4.2 Vengeance and mercy in the Aeneid
Virgil makes it clear that the rational side of Aeneas is on the brink of sparing Turnus, and it is only the sight of Pallas’ belt that changes his mind. Let’s look at the lines that describe Aeneas’ reaction here:
As soon as his eyes took in the trophy, a memory of cruel grief,
Aeneas, blazing with fury [furor], and terrible in his anger, cried:
‘Shall you be snatched from my grasp, wearing the spoils
of one who was my own?’
Aeneas acts in impulsive anger, and he acts from furor rather than a considered sense of what is right: indeed, he is ‘blazing’ with it. As we have seen, furor is often associated with fire imagery. Even if Aeneas makes a valid decision in killing Turnus, he seems to be doing it for the wrong reasons, and it’s troubling that the foundational act that will found the Roman race is one of furor and anger.
Virgil has already referred to the issue of vengeance and mercy earlier in the poem, in a scene in which Aeneas is visiting the underworld in Book 6 to consult the ghost of his father, Anchises. Virgil’s underworld contains the souls of those not yet born as well as those of the dead, and Aeneas is allowed to see a parade of future heroes of Rome, including Romulus, Julius Caesar, and Augustus himself. Anchises makes a speech to Aeneas predicting the glory of Rome and introduces the individuals who will make it great; at the end, he turns to the more general question of what it means to be a good Roman, and addresses the hypothetical future Roman:
‘Remember, Roman, it is for you to rule the nations with your power,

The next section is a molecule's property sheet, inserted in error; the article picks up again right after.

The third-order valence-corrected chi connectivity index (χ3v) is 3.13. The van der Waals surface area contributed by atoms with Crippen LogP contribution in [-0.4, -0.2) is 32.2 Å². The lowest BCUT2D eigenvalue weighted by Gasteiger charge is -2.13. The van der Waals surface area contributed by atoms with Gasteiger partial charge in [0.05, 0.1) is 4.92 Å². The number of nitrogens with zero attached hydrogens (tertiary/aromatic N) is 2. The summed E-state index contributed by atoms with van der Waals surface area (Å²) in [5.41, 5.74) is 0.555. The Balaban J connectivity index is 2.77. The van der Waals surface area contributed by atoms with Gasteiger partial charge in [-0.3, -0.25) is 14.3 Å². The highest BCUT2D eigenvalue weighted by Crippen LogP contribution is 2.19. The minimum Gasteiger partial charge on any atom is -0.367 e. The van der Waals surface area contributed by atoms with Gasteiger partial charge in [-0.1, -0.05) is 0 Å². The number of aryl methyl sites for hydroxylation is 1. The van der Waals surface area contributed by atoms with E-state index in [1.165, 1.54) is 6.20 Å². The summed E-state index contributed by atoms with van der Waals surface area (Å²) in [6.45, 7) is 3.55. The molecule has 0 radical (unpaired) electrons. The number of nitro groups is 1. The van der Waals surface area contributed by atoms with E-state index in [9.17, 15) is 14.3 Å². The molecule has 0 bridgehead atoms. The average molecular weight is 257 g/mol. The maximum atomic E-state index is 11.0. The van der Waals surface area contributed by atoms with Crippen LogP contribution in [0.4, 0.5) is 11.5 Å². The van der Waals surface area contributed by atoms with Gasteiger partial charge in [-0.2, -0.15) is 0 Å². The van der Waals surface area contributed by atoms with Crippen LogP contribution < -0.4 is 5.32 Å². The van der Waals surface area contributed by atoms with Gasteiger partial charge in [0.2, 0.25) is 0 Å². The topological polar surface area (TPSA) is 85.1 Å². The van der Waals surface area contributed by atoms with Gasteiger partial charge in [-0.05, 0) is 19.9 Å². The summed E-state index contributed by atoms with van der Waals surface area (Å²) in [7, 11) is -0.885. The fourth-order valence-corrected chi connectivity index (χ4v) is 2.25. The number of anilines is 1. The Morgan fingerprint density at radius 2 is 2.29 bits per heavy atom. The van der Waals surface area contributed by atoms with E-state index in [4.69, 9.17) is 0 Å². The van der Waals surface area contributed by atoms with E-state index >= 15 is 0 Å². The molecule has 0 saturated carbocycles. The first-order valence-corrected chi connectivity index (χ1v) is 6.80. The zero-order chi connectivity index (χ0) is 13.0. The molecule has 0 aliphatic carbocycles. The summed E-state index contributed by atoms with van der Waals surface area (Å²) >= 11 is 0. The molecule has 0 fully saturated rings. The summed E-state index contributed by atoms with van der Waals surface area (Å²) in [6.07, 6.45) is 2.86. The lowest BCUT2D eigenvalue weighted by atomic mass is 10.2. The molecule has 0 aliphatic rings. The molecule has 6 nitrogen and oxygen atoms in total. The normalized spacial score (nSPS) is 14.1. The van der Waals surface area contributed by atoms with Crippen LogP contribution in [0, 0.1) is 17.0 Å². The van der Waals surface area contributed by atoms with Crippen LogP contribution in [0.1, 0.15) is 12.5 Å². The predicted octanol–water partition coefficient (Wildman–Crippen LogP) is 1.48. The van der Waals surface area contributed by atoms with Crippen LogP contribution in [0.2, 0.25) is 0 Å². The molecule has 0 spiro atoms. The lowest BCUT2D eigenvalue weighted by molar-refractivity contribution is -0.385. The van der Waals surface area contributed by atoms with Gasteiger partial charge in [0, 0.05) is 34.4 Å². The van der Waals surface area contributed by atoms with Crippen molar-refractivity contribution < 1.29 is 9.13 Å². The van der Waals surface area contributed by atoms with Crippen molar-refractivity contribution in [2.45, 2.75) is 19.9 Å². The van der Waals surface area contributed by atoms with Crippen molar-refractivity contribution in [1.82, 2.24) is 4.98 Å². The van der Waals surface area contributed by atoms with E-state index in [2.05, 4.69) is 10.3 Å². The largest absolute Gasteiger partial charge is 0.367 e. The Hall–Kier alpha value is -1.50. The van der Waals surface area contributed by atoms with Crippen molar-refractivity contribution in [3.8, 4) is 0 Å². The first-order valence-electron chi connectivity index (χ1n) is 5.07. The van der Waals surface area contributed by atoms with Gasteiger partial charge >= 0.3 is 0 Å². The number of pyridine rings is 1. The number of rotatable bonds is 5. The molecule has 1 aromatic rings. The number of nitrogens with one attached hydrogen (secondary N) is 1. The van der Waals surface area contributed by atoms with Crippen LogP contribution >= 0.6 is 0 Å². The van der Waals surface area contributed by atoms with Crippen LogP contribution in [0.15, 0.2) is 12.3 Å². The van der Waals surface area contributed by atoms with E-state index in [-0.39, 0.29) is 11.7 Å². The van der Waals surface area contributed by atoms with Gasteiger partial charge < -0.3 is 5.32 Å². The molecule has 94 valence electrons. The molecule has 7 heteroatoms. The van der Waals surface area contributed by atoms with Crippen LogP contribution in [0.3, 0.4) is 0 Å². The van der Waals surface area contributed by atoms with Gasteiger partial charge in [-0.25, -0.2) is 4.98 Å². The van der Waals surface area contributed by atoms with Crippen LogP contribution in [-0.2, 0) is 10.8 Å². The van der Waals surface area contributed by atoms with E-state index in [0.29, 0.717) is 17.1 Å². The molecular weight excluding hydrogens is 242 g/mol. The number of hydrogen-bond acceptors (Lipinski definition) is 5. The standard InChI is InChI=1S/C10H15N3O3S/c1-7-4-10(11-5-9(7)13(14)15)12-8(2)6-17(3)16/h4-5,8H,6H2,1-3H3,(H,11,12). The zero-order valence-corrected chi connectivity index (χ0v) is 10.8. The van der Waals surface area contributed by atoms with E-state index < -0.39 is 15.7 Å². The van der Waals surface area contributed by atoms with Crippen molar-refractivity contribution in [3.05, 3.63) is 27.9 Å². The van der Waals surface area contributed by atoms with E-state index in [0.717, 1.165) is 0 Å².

(that will be your skill) to crown peace with law,
to spare the conquered, and subdue the proud’.
Anchises claims that war is an essential part of the Roman mission, and that peace will come through military conflict. His final words refer to how a good Roman should balance mercy and retribution. In Anchises’ model it is easy to tell where to draw the line: only those who show arrogance should be crushed, while those who have been crushed should be spared. In reality, however, it is harder to tell the difference, and we might well recall his words as we read the final scene, and wonder which category Turnus fits into. His previous actions in the poem have been arrogant, but he is certainly now defeated: does that mean that Aeneas has failed to live up to his father’s advice when he refuses to pardon him?
The fact that the poem ends so abruptly makes this scene even starker. We might expect Virgil to end his poem by describing the end of the war, the reconciliation between the two peoples, perhaps even Aeneas’ marriage to Lavinia or the foundation of Lavinium. Instead, we’re left on a bleak note, as our final image is of the dying Turnus, unmitigated by any of the positive consequences of his death in the future.
Scholars have debated for many years how best to interpret the poem’s ending. We know that Virgil was unhappy with the Aeneid as it stood, and requested on his deathbed that it should be burned, and scholars have sometimes suggested that this is because he wanted to alter the ending. On the other hand, there’s no particular reason to suppose that the ending was the part that Virgil felt was incomplete, and there may have been other aspects that he wanted to change. Indeed, there are other ways in which the Aeneid is obviously unfinished, for example missing parts of lines. In any case, since we have the ending that we have, we need to engage with the poem as it stands, and try to interpret how it works in literary terms.
For some scholars, Aeneas’ killing of Turnus is an act which undermines the Roman future, and calls Augustus’ own achievements into question. For others, Aeneas’ actions show that the world is a complicated place in which idealistic models do not work: killing Turnus may be disagreeable, but it is part of the necessary price for establishing peace.